Last fall I took some advice to heart: Don’t give your work away for free. Don’t give your time away for free. Your work and your time are worth paying for. People who want your time for free will never pay you.

I agree. So I stopped giving my time away for free. And I stopped getting new clients.

Other advice: Raise your prices. I raised my prices — after all, my work is worth paying for — and I stopped getting new clients.

Then I was told to make sure that when you blog, do research to make certain what you are writing about, specifically, the titles you put above the subjects you are writing about, fits with what people want to read. You may be an artist, but your blog is your business.

Now I’ve been writing about whatever moves me every day since March 11. That’s a lot of days, and a lot of words, and I haven’t researched a single subject or title to figure out what I was going to write about.

There is a lot of advice out there, and I’m confident that much of it is designed to keep me from re-creating other people’s mistakes. Hell, I don’t want to recreate my mistakes. And yet I do. One of the mistakes is listening to other people instead of my own inner voice.

I had a lot of trouble with advice when I was younger, and I’d shut people out so I wouldn’t have to hear their opinions, instead of sorting through their opinions and getting to my own truth. I still do a lot of fruitless comparisons, finding myself coming up short by virtue of being me and not someone else who is so much better at being the person they are than they are at being a mirror of the ideal me who does not exist on either side of the mirror.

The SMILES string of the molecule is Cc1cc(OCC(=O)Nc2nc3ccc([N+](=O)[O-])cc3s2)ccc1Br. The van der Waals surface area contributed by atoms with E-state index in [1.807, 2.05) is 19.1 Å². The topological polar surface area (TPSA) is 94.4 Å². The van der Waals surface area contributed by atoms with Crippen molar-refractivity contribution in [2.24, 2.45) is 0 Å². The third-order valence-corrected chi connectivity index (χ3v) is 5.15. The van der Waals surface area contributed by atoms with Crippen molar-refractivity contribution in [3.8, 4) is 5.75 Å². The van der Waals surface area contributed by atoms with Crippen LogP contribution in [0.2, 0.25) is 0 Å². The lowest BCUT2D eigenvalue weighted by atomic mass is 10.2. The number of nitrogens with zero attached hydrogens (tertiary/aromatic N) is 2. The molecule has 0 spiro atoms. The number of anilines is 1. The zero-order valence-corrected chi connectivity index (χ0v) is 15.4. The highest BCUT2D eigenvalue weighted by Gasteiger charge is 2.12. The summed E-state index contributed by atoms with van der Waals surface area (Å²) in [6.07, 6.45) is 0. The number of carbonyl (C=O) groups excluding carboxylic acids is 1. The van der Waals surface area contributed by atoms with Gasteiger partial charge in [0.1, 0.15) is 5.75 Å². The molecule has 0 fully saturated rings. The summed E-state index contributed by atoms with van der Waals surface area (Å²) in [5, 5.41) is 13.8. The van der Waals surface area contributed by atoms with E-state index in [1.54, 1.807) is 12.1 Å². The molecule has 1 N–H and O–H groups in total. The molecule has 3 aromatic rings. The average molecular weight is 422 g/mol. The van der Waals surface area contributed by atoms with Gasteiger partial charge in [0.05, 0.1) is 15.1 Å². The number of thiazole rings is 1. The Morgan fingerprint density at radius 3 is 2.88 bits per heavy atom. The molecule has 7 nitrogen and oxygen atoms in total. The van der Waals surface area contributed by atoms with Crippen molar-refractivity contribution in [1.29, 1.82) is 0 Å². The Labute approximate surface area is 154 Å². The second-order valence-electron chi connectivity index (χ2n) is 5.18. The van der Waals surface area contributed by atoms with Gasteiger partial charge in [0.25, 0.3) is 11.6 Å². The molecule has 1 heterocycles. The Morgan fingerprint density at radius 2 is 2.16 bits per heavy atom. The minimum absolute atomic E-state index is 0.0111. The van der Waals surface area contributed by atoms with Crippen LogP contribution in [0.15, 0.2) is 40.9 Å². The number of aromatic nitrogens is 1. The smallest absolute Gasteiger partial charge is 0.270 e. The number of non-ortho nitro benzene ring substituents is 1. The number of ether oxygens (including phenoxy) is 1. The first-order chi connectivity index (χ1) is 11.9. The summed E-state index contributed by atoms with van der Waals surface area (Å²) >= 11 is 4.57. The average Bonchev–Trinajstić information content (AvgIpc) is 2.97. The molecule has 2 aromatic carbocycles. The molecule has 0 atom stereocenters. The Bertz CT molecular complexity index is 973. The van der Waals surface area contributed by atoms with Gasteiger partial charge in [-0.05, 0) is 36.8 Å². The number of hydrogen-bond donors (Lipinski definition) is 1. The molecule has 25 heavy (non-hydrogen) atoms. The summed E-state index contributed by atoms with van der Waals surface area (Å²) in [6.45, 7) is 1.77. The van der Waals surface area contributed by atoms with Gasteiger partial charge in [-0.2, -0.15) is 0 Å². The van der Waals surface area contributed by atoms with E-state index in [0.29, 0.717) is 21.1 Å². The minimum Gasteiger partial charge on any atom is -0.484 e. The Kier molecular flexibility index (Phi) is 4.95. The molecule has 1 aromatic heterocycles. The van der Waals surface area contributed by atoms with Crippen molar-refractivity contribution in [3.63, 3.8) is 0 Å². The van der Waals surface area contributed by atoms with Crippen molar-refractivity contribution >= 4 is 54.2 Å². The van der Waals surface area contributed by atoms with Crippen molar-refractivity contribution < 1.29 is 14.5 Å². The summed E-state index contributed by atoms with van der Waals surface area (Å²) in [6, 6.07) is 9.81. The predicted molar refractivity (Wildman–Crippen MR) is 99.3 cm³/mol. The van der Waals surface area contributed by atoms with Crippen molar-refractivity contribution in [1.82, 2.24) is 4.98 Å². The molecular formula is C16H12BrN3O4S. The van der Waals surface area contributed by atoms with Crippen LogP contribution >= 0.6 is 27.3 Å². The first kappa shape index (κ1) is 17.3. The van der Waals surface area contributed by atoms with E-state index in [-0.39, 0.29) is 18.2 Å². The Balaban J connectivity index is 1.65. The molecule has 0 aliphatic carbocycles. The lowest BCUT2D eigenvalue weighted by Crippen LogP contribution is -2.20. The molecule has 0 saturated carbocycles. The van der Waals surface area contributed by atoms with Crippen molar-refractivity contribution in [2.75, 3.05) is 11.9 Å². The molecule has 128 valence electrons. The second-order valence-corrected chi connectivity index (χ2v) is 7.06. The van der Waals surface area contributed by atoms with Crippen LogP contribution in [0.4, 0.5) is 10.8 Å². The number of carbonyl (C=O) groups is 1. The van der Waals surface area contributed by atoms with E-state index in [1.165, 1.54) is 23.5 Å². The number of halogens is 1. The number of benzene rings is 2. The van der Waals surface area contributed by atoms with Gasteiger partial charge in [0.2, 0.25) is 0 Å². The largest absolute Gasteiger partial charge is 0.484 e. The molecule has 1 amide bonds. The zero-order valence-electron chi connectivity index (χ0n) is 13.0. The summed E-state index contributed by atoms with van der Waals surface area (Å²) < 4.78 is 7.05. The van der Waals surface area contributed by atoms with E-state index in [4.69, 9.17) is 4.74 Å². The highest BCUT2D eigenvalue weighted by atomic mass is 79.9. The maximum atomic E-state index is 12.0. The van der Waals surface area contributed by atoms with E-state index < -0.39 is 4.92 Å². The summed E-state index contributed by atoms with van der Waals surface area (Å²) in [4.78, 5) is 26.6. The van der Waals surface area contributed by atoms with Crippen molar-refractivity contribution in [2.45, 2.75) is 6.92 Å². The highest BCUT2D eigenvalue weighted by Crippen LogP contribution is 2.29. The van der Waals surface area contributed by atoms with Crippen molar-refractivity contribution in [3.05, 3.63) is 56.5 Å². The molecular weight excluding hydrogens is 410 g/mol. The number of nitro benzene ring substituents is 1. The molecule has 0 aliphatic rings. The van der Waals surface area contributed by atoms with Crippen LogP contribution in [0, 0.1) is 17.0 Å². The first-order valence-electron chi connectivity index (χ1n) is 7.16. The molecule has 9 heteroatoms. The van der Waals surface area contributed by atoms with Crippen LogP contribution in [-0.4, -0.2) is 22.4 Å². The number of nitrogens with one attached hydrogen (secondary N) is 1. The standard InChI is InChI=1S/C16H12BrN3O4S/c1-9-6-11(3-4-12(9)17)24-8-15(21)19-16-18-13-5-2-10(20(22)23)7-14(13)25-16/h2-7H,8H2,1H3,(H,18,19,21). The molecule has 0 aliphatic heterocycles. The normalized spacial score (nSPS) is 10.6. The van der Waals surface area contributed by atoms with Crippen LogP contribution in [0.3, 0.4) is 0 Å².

When I had my first baby I wanted my life to be a certain way, and that way involved sleeping more, and sleeping more meant picking up one of the books on child-raising I received at my baby shower. The moment I picked up a book and read the rules, I lost touch with what I wanted to do and how I wanted to do it. I lost touch. Reading kept me out of touch so often I had to stop reading most magazines, since magazines are, in general, designed to make us into perfectionists. Choose this method of folding your clothes, or this hazelnut varietal, or this recipe for cioppino / a happy, sexy marriage / painting your room / painting your nails — and your life will be better.

I stopped reading those magazines. I started looking for my own touch. The closer I get to what it feels like to be me the more touch I have, and it belongs to me only.

These days, I’m learning to work the way I want to work, eat the way that makes sense to my body, wear the clothes that make sense to me, choose the times and places and ways I show up in the world.

And I have a brand-new client. Before she hired me, I gave her some of my time. For free.